State Test Results Bring Good News and Bad News for Livingston Public Schools; Special Education Scores Bring Some Cause for Concern



LIVINGSTON, NJ – Students in the Livingston public schools continue to perform much better, as a whole, in state tests than those in their District Factor Group, but special education students lag somewhat behind, according to a report presented by school officials at Monday’s Board of Education meeting.

New Jersey students in the third through eighth grades take the ASK test in the third through eighth grades and the HSPT or High School Proficiency Test in the 11th grade. Measurements all are taken as part of the federal No Child Left Behind Law, and the state requires passage of the HSPT in order for a student to graduate high school, according to Superintendent of Schools Brad Draeger.

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Draeger pointed out that two years ago students in three Livingston schools did not meet the Average Yearly Progress goals set by No Child Left Behind, last year all schools met the goals, but this year three schools again failed to meet the goals.

The national objective is for all schools in the United States to make AYP goals by the end of the 2014 school year.

Assistant Superintendent for Curriculum and Instruction Mary Oates on Monday presented figures on students attaining various levels of proficiency in language arts and mathematics in most grades. Eighth graders also are measured in science proficiency.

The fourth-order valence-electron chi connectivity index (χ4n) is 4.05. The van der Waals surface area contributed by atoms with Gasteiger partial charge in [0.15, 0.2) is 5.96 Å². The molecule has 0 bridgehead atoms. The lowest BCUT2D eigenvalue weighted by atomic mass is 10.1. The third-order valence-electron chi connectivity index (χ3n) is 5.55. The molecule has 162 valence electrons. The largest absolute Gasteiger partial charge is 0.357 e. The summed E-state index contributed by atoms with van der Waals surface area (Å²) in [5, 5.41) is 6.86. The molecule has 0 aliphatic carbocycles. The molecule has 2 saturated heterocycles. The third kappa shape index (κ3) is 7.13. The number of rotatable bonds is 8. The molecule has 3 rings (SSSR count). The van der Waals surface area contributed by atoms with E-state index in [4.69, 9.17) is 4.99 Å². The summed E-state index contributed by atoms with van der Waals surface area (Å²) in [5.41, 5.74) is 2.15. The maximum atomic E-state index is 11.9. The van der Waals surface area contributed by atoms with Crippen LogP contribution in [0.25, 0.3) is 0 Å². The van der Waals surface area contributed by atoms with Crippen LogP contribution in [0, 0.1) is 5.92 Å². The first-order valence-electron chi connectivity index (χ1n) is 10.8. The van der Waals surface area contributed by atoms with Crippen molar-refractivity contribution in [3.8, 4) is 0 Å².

One area where Livingston students did exceptionally well was third grade language arts, where advanced proficiency was achieved by 15.8% of Livingston students versus 12.8% for the District Factor Group, which includes communities concerned similar socio-economically to the township. Draeger said the factor group that includes Livingston is considered the highest achieving group in the state.

A total of 17.9% of Livingston third graders in the general education category achieved advanced proficiency in language arts versus 14.6% of factor group, and the figures for special education students were 7.9% for Livingston versus 4.5% for the factor group.

The total student and general education student figures were similarly impressive in the third grade mathematics test, with the district at 54.8% at advance proficiency for total students versus 54.2% for the factor group and general education students at 61.7% in the township versus 58.7% for the factor group.

However, Livingston third grade special education students were at only 29.2% versus 34.3% for the factor group.

Also, the figures for Livingston third graders in the general education subgroup only achieving partial proficiency in mathematics were at 8.0%, with only 6.0% in the factor group at the partially proficient level. Livingston special education students in the third grade also had more students at the partially proficient level, with 29.2% versus only 22.6% in the District Factor Group.

The total student population of Livingston fifth graders also did well in mathematics, with 62.2% in the advanced proficiency category versus 56.8% in the factor group. General education students in the township also excelled in math, with 71.4% at advanced proficiency versus 63.0% in the factor group.